Surgical treatments for secondary dysmenorrhea

If your menstrual cramps are caused by an underlying medical condition such as endometriosis or uterine fibroids and more conservative treatments to manage pain and other symptoms haven't worked, your doctor may recommend surgery.

For endometriosis, laparoscopy and laparotomy are two procedures that allow surgeons to visualize and remove endometrial tissue growing outside the uterus. The tissue can either be cut out (excision) or destroyed with heat (cauterization or vaporization). During these procedures, doctors can also sever pelvic nerves to prevent pain signals from reaching the brain. It's important to note that these procedures may only be effective in the short-term, as the endometrial tissue may regrow. These surgeries may also negatively impact a woman's fertility (via the Eunice Kennedy Shriver National Institute of Child Health and Human Development).

For uterine fibroids, the Mayo Clinic outlines a variety of surgical approaches that range from noninvasive to traditional surgeries. MRI-guided focused ultrasound surgery is a noninvasive procedure that uses targeted ultrasound waves to break up fibroids. There are a variety of minimally invasive procedures to shrink or destroy fibroids, including uterine artery embolization, radiofrequency ablation, and laparoscopic myomectomy. If fibroids are particularly large or you have a large number of them, they may need to be removed through an abdominal myomectomy, which is a major surgical procedure. As a last resort, some women may choose to have their uterus removed (hysterectomy). With the exception of hysterectomy, all procedures carry a risk that fibroids will eventually return.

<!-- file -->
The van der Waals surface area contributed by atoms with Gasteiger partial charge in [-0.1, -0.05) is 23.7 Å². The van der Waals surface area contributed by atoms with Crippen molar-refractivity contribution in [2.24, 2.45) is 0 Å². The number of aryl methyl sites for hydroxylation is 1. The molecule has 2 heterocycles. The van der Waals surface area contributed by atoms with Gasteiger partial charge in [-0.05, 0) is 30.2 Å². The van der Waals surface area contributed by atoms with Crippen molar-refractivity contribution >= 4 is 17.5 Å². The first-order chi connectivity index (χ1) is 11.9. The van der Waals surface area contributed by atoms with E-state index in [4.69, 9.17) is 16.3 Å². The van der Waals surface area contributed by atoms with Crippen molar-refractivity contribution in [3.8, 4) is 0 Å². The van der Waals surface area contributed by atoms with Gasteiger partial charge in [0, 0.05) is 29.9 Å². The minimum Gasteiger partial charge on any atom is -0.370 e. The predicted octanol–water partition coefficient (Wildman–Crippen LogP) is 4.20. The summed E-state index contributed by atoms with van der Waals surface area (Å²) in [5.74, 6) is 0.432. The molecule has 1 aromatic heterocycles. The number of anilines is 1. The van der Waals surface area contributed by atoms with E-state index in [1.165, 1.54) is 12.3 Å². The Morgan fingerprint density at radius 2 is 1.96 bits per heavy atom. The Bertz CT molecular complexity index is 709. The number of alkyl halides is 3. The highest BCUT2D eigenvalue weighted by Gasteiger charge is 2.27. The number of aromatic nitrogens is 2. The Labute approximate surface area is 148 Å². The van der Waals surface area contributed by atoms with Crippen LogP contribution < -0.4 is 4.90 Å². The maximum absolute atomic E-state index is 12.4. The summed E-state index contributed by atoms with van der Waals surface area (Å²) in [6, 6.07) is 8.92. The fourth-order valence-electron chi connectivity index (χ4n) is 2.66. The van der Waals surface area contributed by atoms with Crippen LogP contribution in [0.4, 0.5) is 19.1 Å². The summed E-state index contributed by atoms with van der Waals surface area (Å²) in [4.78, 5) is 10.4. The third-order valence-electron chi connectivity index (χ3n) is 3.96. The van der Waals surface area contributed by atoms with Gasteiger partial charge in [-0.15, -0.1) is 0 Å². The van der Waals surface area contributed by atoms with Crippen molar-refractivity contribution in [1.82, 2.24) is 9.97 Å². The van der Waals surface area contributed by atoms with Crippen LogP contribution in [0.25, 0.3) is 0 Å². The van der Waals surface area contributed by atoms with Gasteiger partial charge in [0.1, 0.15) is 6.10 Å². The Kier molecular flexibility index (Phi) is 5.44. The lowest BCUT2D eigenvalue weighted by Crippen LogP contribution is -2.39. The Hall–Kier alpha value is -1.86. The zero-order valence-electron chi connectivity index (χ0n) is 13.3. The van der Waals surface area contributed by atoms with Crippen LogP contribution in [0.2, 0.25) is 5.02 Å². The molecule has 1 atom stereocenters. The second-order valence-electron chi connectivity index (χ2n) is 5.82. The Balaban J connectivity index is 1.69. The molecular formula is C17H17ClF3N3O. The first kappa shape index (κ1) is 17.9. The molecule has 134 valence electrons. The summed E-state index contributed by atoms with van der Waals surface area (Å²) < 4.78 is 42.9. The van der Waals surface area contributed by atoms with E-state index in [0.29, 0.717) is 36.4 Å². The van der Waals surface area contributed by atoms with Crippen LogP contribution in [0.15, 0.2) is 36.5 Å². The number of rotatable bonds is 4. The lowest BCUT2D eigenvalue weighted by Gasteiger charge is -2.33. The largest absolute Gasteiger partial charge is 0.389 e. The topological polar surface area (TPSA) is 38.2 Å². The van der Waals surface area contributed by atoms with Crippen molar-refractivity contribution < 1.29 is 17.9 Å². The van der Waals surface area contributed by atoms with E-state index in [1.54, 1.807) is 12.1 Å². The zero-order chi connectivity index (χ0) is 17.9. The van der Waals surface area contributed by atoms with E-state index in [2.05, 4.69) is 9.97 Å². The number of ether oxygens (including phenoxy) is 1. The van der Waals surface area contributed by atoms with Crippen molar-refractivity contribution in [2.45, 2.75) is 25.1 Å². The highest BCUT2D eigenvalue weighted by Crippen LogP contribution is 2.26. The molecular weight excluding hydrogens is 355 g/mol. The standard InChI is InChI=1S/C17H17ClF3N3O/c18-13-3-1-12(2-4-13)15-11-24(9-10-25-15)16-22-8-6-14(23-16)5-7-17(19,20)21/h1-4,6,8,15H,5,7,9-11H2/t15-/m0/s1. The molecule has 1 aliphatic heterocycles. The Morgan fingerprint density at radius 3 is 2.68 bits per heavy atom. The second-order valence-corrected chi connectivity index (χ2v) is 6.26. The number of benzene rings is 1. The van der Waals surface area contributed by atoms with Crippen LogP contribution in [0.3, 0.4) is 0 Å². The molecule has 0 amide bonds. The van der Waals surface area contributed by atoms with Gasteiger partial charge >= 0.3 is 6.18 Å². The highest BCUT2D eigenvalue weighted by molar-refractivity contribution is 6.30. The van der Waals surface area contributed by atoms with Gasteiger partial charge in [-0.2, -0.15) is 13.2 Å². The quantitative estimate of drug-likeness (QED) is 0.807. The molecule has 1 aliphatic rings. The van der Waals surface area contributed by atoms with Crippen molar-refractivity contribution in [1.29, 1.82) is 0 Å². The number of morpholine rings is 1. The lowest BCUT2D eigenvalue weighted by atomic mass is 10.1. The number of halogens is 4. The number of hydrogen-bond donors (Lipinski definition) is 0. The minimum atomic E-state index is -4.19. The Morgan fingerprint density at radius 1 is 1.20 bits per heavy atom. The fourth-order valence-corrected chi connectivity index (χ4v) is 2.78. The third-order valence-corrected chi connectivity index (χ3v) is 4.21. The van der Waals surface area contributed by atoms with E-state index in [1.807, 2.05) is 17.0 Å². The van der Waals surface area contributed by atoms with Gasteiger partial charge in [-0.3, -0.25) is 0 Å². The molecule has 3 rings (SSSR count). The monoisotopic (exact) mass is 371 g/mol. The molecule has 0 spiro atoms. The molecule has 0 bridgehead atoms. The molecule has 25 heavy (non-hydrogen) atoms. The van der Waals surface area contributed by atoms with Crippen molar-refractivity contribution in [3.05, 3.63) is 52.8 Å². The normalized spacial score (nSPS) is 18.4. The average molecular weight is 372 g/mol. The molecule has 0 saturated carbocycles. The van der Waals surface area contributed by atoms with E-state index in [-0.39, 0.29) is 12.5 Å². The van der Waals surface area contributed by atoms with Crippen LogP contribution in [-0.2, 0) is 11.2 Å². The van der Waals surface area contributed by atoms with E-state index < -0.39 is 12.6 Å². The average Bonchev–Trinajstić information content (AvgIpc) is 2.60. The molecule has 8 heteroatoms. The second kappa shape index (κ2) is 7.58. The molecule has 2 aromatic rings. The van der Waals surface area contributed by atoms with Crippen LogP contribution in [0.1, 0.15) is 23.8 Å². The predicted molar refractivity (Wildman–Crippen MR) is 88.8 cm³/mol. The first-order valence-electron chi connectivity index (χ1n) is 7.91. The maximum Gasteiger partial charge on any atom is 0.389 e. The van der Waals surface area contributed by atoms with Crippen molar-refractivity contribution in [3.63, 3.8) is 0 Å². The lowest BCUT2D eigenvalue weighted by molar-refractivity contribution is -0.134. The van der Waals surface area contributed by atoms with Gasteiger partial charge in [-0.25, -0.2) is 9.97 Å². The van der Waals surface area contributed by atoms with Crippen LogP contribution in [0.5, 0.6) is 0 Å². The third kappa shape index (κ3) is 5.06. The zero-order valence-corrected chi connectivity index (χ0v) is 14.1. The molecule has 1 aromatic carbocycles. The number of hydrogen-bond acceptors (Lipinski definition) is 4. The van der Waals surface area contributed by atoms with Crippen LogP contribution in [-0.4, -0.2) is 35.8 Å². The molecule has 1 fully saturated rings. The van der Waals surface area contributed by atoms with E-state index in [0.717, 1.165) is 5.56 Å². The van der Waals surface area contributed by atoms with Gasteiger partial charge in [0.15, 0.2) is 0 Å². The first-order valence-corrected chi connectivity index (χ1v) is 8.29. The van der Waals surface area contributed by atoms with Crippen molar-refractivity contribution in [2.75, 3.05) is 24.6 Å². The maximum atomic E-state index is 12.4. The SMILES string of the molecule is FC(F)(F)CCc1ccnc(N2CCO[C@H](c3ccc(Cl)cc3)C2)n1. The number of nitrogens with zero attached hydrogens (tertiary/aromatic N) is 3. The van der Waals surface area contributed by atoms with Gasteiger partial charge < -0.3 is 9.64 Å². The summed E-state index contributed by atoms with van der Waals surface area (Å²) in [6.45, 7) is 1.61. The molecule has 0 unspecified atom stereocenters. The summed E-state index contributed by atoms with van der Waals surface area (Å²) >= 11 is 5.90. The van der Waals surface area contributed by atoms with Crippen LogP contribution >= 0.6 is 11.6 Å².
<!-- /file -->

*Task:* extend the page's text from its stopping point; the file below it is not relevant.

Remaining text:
Things that can make menstrual cramps worse

While there are a number of options for curtailing the pain associated with menstrual cramps, there are also a few things that can make cramps more likely or more painful that you should avoid. As mentioned above, smoking can increase the risk of painful cramps (via the Mayo Clinic), so add that to the already long list of reasons to quit.

What you drink and eat can also negatively impact cramps. In an interview with Insider, Dr. Kecia Gaither, MPH, FACOG, noted that drinking excessive amounts of alcohol can worsen cramps because it lowers magnesium levels and increases production of cramp-inducing prostaglandins. In the same interview, Dr. Terry Dunn highlighted the potential risks of consuming too much caffeine. Caffeine can raise estrogen levels, which may exacerbate cramps and other period-related symptoms. Dunn also cautioned that eating a lot of salty foods can worsen bloating and water retention, which could make menstrual cramps more unpleasant. And while you may want nothing more than to dull the pain with a pint of ice cream, too much sugar can also worsen cramps. According to an interview with Dr. Gandhali Deorukhkar Pillai published in Healthshots, sugar is pro-inflammatory and can cause levels of estrogen and progesterone to fluctuate in response to the insulin spike sugar causes, which in turn worsens cramps.